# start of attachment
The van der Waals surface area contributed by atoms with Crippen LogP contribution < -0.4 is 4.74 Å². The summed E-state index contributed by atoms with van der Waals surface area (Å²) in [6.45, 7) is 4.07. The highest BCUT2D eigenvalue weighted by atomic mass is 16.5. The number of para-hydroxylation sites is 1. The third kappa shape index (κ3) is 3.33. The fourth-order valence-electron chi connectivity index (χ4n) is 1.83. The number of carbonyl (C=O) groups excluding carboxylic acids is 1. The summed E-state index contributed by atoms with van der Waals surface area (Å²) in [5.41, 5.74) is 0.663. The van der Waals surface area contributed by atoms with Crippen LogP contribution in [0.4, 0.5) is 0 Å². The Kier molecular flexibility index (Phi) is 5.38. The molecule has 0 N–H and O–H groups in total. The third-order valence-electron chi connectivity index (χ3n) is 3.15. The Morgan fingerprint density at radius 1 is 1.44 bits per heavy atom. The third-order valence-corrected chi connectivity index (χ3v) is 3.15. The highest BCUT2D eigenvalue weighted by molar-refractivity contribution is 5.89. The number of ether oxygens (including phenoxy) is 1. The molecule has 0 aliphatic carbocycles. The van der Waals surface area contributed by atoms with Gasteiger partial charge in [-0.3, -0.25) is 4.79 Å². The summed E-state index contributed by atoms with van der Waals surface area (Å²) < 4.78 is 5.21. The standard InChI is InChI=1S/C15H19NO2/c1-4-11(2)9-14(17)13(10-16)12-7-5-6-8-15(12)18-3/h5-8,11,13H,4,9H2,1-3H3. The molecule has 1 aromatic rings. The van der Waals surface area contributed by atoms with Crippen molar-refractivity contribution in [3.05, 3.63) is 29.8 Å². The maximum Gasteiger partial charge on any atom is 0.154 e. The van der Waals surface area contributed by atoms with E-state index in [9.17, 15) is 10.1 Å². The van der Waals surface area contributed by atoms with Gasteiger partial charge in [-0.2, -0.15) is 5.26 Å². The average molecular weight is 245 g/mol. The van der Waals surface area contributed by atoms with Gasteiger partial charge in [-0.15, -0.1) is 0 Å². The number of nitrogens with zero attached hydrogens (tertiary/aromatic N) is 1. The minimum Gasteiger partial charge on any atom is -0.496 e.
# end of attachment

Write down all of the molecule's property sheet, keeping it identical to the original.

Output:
The van der Waals surface area contributed by atoms with Crippen LogP contribution < -0.4 is 4.74 Å². The summed E-state index contributed by atoms with van der Waals surface area (Å²) in [6.45, 7) is 4.07. The highest BCUT2D eigenvalue weighted by atomic mass is 16.5. The number of para-hydroxylation sites is 1. The third kappa shape index (κ3) is 3.33. The fourth-order valence-electron chi connectivity index (χ4n) is 1.83. The number of carbonyl (C=O) groups excluding carboxylic acids is 1. The summed E-state index contributed by atoms with van der Waals surface area (Å²) in [5.41, 5.74) is 0.663. The van der Waals surface area contributed by atoms with Crippen LogP contribution in [0.4, 0.5) is 0 Å². The Kier molecular flexibility index (Phi) is 5.38. The molecule has 0 N–H and O–H groups in total. The third-order valence-electron chi connectivity index (χ3n) is 3.15. The Morgan fingerprint density at radius 1 is 1.44 bits per heavy atom. The third-order valence-corrected chi connectivity index (χ3v) is 3.15. The highest BCUT2D eigenvalue weighted by molar-refractivity contribution is 5.89. The number of ether oxygens (including phenoxy) is 1. The molecule has 0 aliphatic carbocycles. The van der Waals surface area contributed by atoms with Gasteiger partial charge in [-0.3, -0.25) is 4.79 Å². The summed E-state index contributed by atoms with van der Waals surface area (Å²) < 4.78 is 5.21. The standard InChI is InChI=1S/C15H19NO2/c1-4-11(2)9-14(17)13(10-16)12-7-5-6-8-15(12)18-3/h5-8,11,13H,4,9H2,1-3H3. The molecule has 1 aromatic rings. The van der Waals surface area contributed by atoms with Crippen molar-refractivity contribution in [3.05, 3.63) is 29.8 Å². The maximum Gasteiger partial charge on any atom is 0.154 e. The van der Waals surface area contributed by atoms with E-state index in [9.17, 15) is 10.1 Å². The van der Waals surface area contributed by atoms with Gasteiger partial charge in [-0.2, -0.15) is 5.26 Å². The average molecular weight is 245 g/mol. The van der Waals surface area contributed by atoms with Gasteiger partial charge in [-0.15, -0.1) is 0 Å². The number of nitrogens with zero attached hydrogens (tertiary/aromatic N) is 1. The minimum Gasteiger partial charge on any atom is -0.496 e.